"What are the little wretches doing now?!"

"Oh, young Jocelyn Marvell thought it would be highly amusing to make one of the girls in her dorm an apple pie bed!"

"What will those beasts think of next?!" There issued forth gales of laughter from the staff present at these witticisms, until they were relinquished from the invisible force that governed them, and returned to their previous activities.

"Apple pie bed?" said Jo, pulling a face. "Is that the best She could come up with? Bit weak, isn't it?"

Hilda slumped down beside her, and stole her cigarette. "I had to keep her in my study for a quarter of an hour! A quarter of an hour, Jo! With the best will in the world, I can't scold someone for an apple pie bed for that long. We ended up talking about the Hardy Boys books."

Jo giggled. "Well, that sounds…" She broke off, and heaved a sigh of discontent. "Damn! I have to go and see the Prees, though I can't imagine they have any desire to have me interfering yet again! Thanks heavens it's nearly the end of term, that's all I can say."

Hilda nodded blissfully. "Six weeks, uninterrupted. I can't wait!"

"I'm just hoping we don't have our hols laid out for us," said Jo, as she left the room. "I would like to spend at least a little time with our boys!"

Five minutes later saw her outside the Prefects' room, and she tapped lightly on the door, hoping (vainly) that they might not hear and she would be allowed to slip away back to Freudesheim, where Jack might be waiting to…

The door opened, and the dark head of her second daughter peered round.

"Oh," said Con Maynard, blankly. "Mother."

Jo rolled her eyes. "Fraid so. What ghastly challenge is facing you all today, and can it be solved speedily, because I've got half a dozen things to do at home, besides getting ready for a dinner party your father and I are having tonight? I do have better things to do than hang around with you lot!"

"Well, we'd be quite happy to sort things out ourselves!" retorted Con. "Anyway, you'd better come in. Lay off the crumpets, though, Mother, there's only enough for us."

Joey swept into the room, beaming affectionately at the assorted prefects of the Chalet School. "Hello, everyone!" she said in her usual clarion tones.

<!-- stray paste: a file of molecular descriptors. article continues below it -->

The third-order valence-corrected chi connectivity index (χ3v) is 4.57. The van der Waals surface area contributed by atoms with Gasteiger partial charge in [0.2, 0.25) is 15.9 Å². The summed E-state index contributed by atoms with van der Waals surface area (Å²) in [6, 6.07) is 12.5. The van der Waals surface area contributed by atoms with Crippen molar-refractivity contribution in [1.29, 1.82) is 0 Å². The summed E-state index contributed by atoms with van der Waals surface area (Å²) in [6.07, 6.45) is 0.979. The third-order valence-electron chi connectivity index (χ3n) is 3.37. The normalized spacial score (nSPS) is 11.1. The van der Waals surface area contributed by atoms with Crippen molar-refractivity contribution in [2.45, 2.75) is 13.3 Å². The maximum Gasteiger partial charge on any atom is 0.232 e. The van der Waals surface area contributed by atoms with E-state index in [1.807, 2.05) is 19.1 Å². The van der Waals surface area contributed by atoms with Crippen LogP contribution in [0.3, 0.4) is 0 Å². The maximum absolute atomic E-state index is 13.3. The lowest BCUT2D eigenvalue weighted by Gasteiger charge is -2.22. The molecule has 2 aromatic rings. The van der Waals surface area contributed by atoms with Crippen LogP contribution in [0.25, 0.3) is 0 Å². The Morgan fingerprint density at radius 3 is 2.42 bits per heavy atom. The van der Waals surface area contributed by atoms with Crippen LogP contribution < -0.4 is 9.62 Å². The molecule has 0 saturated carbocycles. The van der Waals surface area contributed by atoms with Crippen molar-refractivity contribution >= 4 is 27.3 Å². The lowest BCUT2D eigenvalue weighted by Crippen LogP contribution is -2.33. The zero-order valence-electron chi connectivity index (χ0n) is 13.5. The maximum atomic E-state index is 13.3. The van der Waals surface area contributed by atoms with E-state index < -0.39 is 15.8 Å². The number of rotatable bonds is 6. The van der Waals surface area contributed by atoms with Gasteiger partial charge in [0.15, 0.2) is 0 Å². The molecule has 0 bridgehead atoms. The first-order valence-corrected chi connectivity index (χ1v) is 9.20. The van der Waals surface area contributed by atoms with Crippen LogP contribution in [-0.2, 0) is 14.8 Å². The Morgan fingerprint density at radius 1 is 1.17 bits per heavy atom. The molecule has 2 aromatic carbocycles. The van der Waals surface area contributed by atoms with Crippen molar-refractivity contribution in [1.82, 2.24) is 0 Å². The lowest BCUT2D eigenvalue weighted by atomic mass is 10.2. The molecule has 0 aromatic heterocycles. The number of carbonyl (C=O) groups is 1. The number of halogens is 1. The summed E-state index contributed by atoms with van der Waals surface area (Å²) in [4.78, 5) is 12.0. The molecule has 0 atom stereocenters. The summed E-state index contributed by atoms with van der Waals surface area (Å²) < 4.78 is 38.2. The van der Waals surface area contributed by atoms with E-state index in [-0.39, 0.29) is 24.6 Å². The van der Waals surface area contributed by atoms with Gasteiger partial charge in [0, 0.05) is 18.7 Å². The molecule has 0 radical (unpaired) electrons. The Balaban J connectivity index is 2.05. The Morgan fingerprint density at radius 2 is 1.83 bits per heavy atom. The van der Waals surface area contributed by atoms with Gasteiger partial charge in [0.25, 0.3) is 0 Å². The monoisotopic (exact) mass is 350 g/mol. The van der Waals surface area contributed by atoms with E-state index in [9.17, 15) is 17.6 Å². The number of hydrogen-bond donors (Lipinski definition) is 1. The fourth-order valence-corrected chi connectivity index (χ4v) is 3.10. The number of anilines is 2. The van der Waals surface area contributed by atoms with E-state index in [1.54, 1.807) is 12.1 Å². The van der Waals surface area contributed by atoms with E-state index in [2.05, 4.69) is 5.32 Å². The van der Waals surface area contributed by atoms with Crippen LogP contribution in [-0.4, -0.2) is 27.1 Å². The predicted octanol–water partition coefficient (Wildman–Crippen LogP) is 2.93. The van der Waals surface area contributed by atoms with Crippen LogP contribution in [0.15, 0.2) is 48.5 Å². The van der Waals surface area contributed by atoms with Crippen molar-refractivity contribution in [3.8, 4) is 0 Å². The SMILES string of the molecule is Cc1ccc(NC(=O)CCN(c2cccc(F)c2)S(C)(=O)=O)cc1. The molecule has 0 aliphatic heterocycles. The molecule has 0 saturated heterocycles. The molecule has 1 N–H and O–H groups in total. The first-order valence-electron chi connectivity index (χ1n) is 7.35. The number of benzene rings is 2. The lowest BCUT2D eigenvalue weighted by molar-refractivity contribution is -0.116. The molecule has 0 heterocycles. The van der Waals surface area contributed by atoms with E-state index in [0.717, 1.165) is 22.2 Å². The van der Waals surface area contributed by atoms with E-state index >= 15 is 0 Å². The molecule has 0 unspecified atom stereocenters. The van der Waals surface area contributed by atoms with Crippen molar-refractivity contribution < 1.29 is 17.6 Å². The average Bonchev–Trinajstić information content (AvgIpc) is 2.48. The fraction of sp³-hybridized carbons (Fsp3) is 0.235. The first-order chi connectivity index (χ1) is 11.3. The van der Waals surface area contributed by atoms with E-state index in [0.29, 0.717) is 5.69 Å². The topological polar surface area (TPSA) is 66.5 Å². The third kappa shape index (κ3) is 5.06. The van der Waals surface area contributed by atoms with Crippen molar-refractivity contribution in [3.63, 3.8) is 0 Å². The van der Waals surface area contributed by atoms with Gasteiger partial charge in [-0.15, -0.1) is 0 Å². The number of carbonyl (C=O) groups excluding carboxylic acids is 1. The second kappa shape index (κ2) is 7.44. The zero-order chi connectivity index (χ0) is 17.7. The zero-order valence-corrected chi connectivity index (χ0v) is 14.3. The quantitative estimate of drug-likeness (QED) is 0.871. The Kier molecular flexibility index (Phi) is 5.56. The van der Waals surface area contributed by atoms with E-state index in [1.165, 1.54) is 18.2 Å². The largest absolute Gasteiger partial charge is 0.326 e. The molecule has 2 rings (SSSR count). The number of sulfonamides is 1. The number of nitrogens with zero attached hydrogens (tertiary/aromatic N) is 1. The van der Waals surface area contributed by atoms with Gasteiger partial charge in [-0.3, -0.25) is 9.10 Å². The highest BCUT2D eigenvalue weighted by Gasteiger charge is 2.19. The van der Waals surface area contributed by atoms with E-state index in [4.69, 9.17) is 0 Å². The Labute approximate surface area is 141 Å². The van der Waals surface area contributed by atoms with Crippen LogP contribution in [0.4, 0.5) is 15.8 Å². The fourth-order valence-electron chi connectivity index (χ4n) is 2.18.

"Mamma!" said Len, jumping to her feet. "How simply luscious to see you!"

"And awfully timely," said Ted Grantley. "We're having dreadful condundrums!"

"Well, I'm glad I came when I did," said Jo, plumping herself down in the chair that Carmela Walther had hastily swept clear of text books, sheet music and other detritus.

"Have a crumpet, Mrs Maynard," offered Eve Hurrell, holding out a plate.

"Oh, the staff have just fed me well, Eve, thank you!" said Jo, with barely a flicker of a glance at Con. "Now, what's this problem you're having?"

"It's the Sale," said Len. And then she paused, and after a moment or two, a frown appeared on her forehead.

"The Sale?" prompted Jo, then she too paused. "Damn the Sale!" she said experimentally.

"I don't see why we can't recycle for once," said Con, and her eyebrows shot up as this statement went unchallenged.

"Sound plan, if you ask me," said Margot briskly.

"Well," said Jo.

"That was all, wasn't it?" said Len, addressing the others. "OK. Push off, then, Mother, there's a lamb!"

"Suits me," replied Jo briefly, and pushed off home, where Jack Maynard had returned, having found himself suddenly unnecessary at the San.


The rest of term passed without any further interference from Her. The Sale went off as well as ever, even if they had happily recycled a theme from several years ago. Reg Entwhistle had somewhat sheepishly explained to Jack Maynard that his growing passion for Len appeared, in retrospect, to be rather ill-advised. Jo summoned her sons back from their previously proposed plans to spend the summer in England, and spent the rest of the term assiduously avoiding the school and getting on with the rest of her life, which interested her a good deal more, as well as branching out her writing to some of the more literary avenues she had been eager to pursue.

One evening, a couple of weeks into the summer holidays, she sat out in the rose garden with Elisaveta Helston, who was staying in Switzerland for a few weeks, and Rosalie Dene, who had finally announced her deep affection for one Herr Pfitzer, a middle-aged lawyer from Berne who occasionally dealt with some of the School's Swiss affairs.

"Do you think She's left us alone now?" asked Jo idly, puffing out smoke into the inky twilit sky.

"I think she must have done," said Ros, leaning back in her deckchair. "I don't feel like I'm wed to the school any more."

"And I don't have to keep coming by every ten seconds," said Jo, "which is certainly a relief!"

"And I'm thinking of taking the girls out of the school," added Veta. "Not that they don't enjoy it, of course, but there's no reason for them to be here. Dad's still in Australia; I think we'll emigrate."

"Rudi's asked me to marry him," admitted Ros, her blush hidden by the growing darkness. "I've given Hilda my notice."

"What about you, Jo?" asked Veta. "What will you do."

Jo smiled, and stretched out luxuriously.

"Write a decent book. Travel. Get some damned contraception!" Her voice softened and she stared up at the stars. "Get to know my family properly. Grow up." She glanced at her two companions. "We can do anything now."